Justin Bieber’s latest hit offers an earnest, heartfelt message of encouragement to someone who’s struggling—a message that’s tinged with a hint of spiritual truth. The accompanying dramatic video? It’s a tad more problematic—if ultimately just as well intended.
The first two lines of “Hold On” begin, “You know you can call me if you need someone/I’ll pick up the pieces if you come undone.” The balance of the track unpacks those promises from a faithful friend.
Justin doesn’t detail his friend’s (or perhaps romantic partner’s) difficulties. The closest we get to specifics is a hint that this person is feeling pretty down, possibly depressed: “Painting stars up on your ceiling/’Cause you wish that you could find some feeling, yeah.”
So Justin unpacks a litany of empowering encouragement. “I need you to hold on,” he says, before suggesting that hope can be found not only in our own determination, but perhaps in God as well: “Heaven is a place not too far away.” He empathizes (“I know how it feels to be someone/Feels to be someone who loses their way”), offers his hand of help (“Take my hand and hold on”) and invites this person to pour out all the emotions inside (“Tell me everything that you need to say”).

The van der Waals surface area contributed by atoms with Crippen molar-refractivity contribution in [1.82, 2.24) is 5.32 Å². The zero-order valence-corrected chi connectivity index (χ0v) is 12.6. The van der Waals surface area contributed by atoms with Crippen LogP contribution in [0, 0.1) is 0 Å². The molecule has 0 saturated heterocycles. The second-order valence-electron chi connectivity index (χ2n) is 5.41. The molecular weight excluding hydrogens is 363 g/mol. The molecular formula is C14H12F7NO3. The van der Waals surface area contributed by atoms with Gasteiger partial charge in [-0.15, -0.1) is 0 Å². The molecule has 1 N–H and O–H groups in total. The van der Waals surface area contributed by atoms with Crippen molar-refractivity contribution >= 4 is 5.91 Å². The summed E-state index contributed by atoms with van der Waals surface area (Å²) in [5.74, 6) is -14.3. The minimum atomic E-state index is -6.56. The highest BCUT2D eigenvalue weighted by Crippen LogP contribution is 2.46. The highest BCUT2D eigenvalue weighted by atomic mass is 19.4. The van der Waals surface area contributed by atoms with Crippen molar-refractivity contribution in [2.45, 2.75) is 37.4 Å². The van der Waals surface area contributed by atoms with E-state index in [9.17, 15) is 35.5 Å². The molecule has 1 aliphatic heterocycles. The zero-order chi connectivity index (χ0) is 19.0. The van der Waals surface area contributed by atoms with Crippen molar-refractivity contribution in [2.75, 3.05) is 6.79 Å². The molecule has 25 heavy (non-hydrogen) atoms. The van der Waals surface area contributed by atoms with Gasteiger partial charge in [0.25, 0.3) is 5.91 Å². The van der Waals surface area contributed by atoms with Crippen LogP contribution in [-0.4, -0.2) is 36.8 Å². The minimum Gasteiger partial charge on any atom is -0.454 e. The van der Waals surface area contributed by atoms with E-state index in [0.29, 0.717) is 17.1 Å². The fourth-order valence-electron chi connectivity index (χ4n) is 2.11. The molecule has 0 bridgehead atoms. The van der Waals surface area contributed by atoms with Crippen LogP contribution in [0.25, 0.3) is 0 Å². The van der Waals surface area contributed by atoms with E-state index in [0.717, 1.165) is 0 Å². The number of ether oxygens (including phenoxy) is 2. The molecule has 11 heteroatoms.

This redemptive song’s lyrics have no content concerns. But the video tells a story of reckless desperation depicted with gritty realism.
We see Justin’s character here with his onscreen wife. One shot illustrates their intimacy by picturing the couple cuddling, shirtless, in bed (we see them from the bare shoulders up). Soon things turn grim: There’s a trip to the doctor. Tears. Grief. She has terminal cancer (at one point she whispers that she doesn’t want to die), and soon her hair is gone. Bills pile up with no money to pay them.
Desperation amps up when Justin’s character robs a bank and flees police pursuit on his motorcycle. He’s shot through the stomach, but continues to try to escape. The young man makes it to his beloved’s bedside in the hospital—she seems near death—even as he apparently dies in her arms.
In a live chat before the song’s premiere, Bieber said of it, “The song is just a hopeful record of just holding on, because a lot of us want to give up at times. … There’s a lot to look forward to. There’s a lot we can’t control sometimes, but there’s always hope.”
That message rings true throughout the lyrics of this upbeat song, even though the dramatic video for it gets tangled up in tragedy along the way.
After serving as an associate editor at NavPress’ Discipleship Journal and consulting editor for Current Thoughts and Trends, Adam now oversees the editing and publishing of Plugged In’s reviews as the site’s director. He and his wife, Jennifer, have three children. In their free time, the Holzes enjoy playing games, a variety of musical instruments, swimming and … watching movies.